Recently in Austrian Category

Potato goulash

Potato goulash

Lately, I've become somewhat addicted to potato goulash. I've loved the dish for a long time (had it a lot when I was a child), but my own attempts at cooking it never totally satisfied me. Then I had a look at the Plachutta/Wagner cookbook, and it prompted me to change three things about my recipe. The result turned out to be perfectly delicious.

Here is the recipe:

  • 750g floury potatoes
  • 250g lightly smoked, dried sausage (Wiesbauer Bergsteiger or similar)
  • 1 large onion, chopped
  • 300ml beef stock (or water + ½ beef stock cube)
  • 20g sweet paprika powder
  • 2 tbsp oil (rapeseed or a mild olive oil work best)
  • 3-5 tbsp white wine vinegar
  • 1 clove garlic, crushed
  • 1 tbsp caraway seeds
  • 2 tsp marjoram
  • salt
  • crushed black pepper
  • optional: 1/4 tsp hot chili powder

Peel the potatoes and cut into quarters (or smaller, if potatoes are very big).
Heat the oil, then fry the onions over moderate heat until golden.
Reduce heat to minimum, then add paprika and mix thoroughly for a few seconds.
Add vinegar, mix for a few seconds more.
Add beef stock, stir well.
Add crushed garlic, potatoes, and all herbs and spices.
Cover pot, bring to boil, then reduce heat and let simmer over moderate heat for about 20 minutes, stirring occasionally.
While the potatoes are simmering, cut the sausage into bite-sized cubes.
When potatoes are done, remove pot from heat and add the cut sausage.
Stir carefully to make sure potatoes don't break, let rest for about 5 minutes, then serve.


| 2 Comments | 2 TrackBacks

Goulash (spelt Gulasch in German), a spicy beef stew, is one of the Austrian staple dishes, which you can get pretty much everywhere. Like the Brits enjoy a hot curry when they've had too much to drink at a party, Austrians resort to goulash, which is often served at parties around midnight or in the early morning. Goulash originated in Hungary, where the dish is called pörkölt (the similar-sounding gulyas is a soup rather than a stew). A defining quality of Austrian goulash is that you take the same amount of onions as of meat.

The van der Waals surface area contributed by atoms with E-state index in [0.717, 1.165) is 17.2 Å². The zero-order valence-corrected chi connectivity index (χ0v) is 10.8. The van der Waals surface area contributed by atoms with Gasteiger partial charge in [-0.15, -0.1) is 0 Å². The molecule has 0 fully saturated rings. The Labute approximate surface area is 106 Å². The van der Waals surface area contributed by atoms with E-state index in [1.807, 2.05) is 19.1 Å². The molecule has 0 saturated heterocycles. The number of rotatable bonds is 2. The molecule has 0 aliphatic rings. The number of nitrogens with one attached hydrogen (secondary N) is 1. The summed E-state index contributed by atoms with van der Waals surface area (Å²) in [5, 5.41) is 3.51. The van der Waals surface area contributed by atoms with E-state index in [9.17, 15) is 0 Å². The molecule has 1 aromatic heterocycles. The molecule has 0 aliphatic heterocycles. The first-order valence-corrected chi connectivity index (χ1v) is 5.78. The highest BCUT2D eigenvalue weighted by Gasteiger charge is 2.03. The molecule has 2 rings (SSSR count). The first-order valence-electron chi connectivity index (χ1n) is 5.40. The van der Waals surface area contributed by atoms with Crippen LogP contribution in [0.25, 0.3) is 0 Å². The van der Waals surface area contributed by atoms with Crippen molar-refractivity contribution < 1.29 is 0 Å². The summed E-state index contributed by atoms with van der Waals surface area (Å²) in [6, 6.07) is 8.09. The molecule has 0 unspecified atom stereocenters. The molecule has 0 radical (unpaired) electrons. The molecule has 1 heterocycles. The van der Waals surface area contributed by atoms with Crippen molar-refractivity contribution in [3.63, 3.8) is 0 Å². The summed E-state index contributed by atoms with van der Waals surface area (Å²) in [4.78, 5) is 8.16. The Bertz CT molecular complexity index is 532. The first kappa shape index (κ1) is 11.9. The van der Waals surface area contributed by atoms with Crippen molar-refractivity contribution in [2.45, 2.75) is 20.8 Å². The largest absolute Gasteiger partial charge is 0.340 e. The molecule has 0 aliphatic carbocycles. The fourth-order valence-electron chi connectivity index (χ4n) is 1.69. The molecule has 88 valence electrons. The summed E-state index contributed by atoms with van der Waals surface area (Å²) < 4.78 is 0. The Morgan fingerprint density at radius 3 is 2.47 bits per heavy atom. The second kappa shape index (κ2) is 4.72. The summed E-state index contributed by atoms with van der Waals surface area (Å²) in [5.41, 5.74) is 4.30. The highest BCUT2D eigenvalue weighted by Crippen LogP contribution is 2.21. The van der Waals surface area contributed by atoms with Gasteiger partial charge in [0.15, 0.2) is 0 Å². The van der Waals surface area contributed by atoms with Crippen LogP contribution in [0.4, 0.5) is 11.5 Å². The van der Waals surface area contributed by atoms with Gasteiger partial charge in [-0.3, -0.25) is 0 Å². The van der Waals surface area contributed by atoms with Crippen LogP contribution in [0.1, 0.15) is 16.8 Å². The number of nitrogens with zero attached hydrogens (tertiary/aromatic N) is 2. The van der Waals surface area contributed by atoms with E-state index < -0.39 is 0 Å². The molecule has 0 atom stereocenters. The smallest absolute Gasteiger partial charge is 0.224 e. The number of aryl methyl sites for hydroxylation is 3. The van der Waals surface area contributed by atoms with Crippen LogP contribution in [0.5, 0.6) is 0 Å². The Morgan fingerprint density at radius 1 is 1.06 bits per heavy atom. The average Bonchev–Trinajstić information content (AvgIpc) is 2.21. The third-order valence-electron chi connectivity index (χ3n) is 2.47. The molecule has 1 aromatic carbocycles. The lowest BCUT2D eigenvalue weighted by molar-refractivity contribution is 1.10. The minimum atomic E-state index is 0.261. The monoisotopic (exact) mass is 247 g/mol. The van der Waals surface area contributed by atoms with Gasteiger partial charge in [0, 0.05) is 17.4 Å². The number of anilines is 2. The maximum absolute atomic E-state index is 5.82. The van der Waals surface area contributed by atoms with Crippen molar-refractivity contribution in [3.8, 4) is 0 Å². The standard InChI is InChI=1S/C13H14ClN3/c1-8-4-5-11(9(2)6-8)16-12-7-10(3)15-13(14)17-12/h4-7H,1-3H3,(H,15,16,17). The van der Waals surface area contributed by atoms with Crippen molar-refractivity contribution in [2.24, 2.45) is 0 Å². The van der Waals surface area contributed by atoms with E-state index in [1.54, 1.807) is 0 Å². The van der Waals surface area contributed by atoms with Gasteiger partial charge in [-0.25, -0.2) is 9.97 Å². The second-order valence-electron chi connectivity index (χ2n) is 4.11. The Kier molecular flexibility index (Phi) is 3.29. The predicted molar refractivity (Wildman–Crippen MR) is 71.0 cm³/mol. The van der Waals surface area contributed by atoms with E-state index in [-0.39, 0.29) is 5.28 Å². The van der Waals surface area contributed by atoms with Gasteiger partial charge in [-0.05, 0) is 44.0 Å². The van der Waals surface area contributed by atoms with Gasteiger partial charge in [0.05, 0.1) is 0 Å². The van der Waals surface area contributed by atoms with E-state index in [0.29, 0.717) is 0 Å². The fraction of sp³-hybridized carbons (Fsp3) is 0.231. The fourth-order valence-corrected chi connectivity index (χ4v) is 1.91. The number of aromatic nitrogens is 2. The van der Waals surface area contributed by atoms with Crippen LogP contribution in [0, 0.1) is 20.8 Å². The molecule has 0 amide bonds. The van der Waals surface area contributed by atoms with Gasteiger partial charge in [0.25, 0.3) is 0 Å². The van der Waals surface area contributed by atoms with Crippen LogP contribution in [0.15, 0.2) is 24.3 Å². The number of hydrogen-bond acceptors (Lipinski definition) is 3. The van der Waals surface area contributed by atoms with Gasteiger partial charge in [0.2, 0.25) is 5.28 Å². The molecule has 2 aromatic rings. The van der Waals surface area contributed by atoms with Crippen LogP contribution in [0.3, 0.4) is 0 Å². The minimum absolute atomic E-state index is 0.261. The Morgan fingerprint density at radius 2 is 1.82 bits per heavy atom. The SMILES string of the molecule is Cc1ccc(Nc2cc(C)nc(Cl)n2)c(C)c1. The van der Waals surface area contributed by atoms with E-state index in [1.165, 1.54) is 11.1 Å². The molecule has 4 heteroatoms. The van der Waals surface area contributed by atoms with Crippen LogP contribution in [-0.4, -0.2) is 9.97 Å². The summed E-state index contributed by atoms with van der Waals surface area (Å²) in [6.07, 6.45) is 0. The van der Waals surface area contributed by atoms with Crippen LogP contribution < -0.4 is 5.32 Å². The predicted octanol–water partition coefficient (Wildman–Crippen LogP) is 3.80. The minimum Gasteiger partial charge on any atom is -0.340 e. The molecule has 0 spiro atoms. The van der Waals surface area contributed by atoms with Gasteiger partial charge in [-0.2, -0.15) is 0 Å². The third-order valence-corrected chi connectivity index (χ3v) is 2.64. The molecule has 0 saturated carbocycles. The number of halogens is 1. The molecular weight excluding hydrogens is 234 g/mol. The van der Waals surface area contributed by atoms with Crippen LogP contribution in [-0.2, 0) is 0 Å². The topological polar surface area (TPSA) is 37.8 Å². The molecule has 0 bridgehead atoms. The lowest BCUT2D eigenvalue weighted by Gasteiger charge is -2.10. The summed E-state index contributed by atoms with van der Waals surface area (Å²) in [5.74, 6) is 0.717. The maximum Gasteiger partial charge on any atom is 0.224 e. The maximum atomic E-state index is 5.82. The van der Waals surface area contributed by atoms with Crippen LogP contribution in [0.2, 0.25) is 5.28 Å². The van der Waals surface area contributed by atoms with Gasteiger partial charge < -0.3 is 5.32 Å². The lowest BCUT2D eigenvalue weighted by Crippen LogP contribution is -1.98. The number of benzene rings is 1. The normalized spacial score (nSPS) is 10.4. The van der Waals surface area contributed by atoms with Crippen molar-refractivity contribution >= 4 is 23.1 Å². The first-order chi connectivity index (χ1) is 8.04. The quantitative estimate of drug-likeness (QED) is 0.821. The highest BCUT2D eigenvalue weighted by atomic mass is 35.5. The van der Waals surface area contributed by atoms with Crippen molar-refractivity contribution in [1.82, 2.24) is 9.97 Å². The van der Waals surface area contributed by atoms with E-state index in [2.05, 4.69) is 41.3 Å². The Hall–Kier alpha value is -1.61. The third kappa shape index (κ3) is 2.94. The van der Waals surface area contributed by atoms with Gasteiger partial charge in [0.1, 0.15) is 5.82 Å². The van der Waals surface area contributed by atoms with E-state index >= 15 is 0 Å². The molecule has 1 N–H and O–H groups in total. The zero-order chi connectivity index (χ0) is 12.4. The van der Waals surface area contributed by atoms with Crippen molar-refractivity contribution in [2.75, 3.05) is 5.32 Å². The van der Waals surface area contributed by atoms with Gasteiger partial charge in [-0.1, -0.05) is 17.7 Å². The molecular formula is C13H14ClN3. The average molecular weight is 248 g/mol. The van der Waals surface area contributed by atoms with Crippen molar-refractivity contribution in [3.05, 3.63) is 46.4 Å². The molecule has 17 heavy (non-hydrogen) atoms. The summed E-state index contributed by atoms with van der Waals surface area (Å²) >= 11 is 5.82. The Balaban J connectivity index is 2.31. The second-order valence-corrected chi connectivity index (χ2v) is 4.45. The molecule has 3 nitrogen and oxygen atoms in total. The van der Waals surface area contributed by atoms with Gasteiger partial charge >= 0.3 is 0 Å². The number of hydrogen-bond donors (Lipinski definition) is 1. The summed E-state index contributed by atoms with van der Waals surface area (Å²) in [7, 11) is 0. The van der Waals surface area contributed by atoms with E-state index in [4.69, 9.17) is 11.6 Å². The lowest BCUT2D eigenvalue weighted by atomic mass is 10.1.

• 500g beef for stew (called "goulash meat" hereabouts), cut in cubes
  • 500g onions, chopped into biggish pieces
  • 80g fat
  • 1 tablespoon sweet paprika
  • 1 rablespoon vinegar
  • 1 teaspoon ground caraway seed
  • some marjoram, finely chopped
  • 1 clove garlic
  • 10g flour
  • salt
  • water

Heat the fat in a large pot and roast the onions until golden. Add the paprika and immediately pour in the vinegar and 4 tablespoons water. Add the beef cubes, salt, ground caraway seeds, marjoram and squeeze in the garlic with a garlic press. Let simmer for 2-3 hours, adding water from time to time, until the meat is tender. There should be little to no water left by then.

Add the flour, stir carefully, then add enough water so that you get a slightly creamy, but not thick sauce. Let simmer until the meat is well done.

Take care that the meat does not become too soft and that the sauce doesn't burn. Add some more paprika to get a nicer colour and to make it a bit spicier.

Usually, goulash is not served fresh out of the pot, but pre-cooked and kept warm or reheated for the meal. It is usually served with no special side dish, just a bread roll, although boiled potatoes are acceptable.

Upper Austrian potato fingers

Upper Austrian potato fingers

This is a local recipe from the area where I grew up, from my mum's collection of recipes. Never mind fish fingers - I used to love these potato fingers when I was a kid (minus the sauerkraut, which I hated back then). It's totally unhealthy of course, but cheap, filling and yummy, as are most of the traditional farmers' recipes from this part of Austria. Serves 3-4.

  • 500g potatoes
  • 100g coarse wheat flour (type 480 - in Austria, we call it "griffig")
  • 60g semolina
  • 20g butter
  • 1 egg
  • salt

Cook the potatoes, then skin them. Put them in a large bowl with the butter, semolina, wheat flour, egg and salt. Mash the potatoes, then mix and knead everything until you have a smooth mass of potato dough.

Form the dough into thumb-sized, finger-shaped pieces. Heat oil in a frying pan, then fry (or deep-fry) the potato fingers until they are well browned on all sides. Serve with hot sauerkraut.